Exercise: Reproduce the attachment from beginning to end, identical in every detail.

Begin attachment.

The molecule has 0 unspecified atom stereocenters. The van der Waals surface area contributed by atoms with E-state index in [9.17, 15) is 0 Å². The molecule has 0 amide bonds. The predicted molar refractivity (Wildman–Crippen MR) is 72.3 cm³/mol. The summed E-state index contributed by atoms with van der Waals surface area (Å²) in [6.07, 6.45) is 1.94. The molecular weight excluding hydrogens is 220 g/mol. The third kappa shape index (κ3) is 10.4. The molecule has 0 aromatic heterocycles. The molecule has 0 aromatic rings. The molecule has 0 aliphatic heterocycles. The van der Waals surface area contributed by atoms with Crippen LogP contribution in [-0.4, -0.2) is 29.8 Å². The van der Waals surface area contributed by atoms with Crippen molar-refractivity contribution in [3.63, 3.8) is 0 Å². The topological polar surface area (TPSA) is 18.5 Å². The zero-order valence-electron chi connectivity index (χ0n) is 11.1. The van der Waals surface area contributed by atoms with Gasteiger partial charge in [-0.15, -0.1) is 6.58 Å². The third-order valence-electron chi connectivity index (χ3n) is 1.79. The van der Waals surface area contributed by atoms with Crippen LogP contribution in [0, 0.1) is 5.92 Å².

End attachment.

The molecule has 0 unspecified atom stereocenters. The van der Waals surface area contributed by atoms with E-state index in [9.17, 15) is 0 Å². The molecule has 0 amide bonds. The predicted molar refractivity (Wildman–Crippen MR) is 72.3 cm³/mol. The summed E-state index contributed by atoms with van der Waals surface area (Å²) in [6.07, 6.45) is 1.94. The molecular weight excluding hydrogens is 220 g/mol. The third kappa shape index (κ3) is 10.4. The molecule has 0 aromatic heterocycles. The molecule has 0 aromatic rings. The molecule has 0 aliphatic heterocycles. The van der Waals surface area contributed by atoms with Crippen LogP contribution in [-0.4, -0.2) is 29.8 Å². The van der Waals surface area contributed by atoms with Crippen molar-refractivity contribution in [3.63, 3.8) is 0 Å². The topological polar surface area (TPSA) is 18.5 Å². The zero-order valence-electron chi connectivity index (χ0n) is 11.1. The van der Waals surface area contributed by atoms with Gasteiger partial charge in [-0.15, -0.1) is 6.58 Å². The third-order valence-electron chi connectivity index (χ3n) is 1.79. The van der Waals surface area contributed by atoms with Crippen LogP contribution in [0, 0.1) is 5.92 Å².